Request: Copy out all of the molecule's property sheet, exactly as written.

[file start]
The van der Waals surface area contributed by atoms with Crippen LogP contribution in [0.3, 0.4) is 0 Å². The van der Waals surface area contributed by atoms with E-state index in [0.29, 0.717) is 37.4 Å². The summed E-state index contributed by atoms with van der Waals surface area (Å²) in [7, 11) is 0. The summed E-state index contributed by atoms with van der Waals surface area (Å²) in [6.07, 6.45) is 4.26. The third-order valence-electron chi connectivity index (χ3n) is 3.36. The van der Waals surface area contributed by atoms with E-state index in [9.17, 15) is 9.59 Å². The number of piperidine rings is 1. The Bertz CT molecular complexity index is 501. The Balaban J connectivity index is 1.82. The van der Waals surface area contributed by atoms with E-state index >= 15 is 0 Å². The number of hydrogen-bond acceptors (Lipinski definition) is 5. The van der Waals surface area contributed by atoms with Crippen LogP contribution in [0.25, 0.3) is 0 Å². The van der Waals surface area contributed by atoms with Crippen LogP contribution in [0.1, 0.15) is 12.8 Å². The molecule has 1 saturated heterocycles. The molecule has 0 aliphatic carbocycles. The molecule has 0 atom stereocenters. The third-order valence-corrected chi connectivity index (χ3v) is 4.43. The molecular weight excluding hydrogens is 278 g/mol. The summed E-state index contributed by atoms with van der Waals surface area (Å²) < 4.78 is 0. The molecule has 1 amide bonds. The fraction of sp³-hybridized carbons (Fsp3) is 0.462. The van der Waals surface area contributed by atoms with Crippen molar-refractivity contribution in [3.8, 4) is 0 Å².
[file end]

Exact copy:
The van der Waals surface area contributed by atoms with Crippen LogP contribution in [0.3, 0.4) is 0 Å². The van der Waals surface area contributed by atoms with E-state index in [0.29, 0.717) is 37.4 Å². The summed E-state index contributed by atoms with van der Waals surface area (Å²) in [7, 11) is 0. The summed E-state index contributed by atoms with van der Waals surface area (Å²) in [6.07, 6.45) is 4.26. The third-order valence-electron chi connectivity index (χ3n) is 3.36. The van der Waals surface area contributed by atoms with E-state index in [9.17, 15) is 9.59 Å². The number of piperidine rings is 1. The Bertz CT molecular complexity index is 501. The Balaban J connectivity index is 1.82. The van der Waals surface area contributed by atoms with E-state index >= 15 is 0 Å². The number of hydrogen-bond acceptors (Lipinski definition) is 5. The van der Waals surface area contributed by atoms with Crippen LogP contribution in [0.25, 0.3) is 0 Å². The van der Waals surface area contributed by atoms with Crippen LogP contribution in [0.1, 0.15) is 12.8 Å². The molecule has 1 saturated heterocycles. The molecule has 0 aliphatic carbocycles. The molecule has 0 atom stereocenters. The third-order valence-corrected chi connectivity index (χ3v) is 4.43. The molecular weight excluding hydrogens is 278 g/mol. The summed E-state index contributed by atoms with van der Waals surface area (Å²) < 4.78 is 0. The molecule has 1 amide bonds. The fraction of sp³-hybridized carbons (Fsp3) is 0.462. The van der Waals surface area contributed by atoms with Crippen molar-refractivity contribution in [3.8, 4) is 0 Å².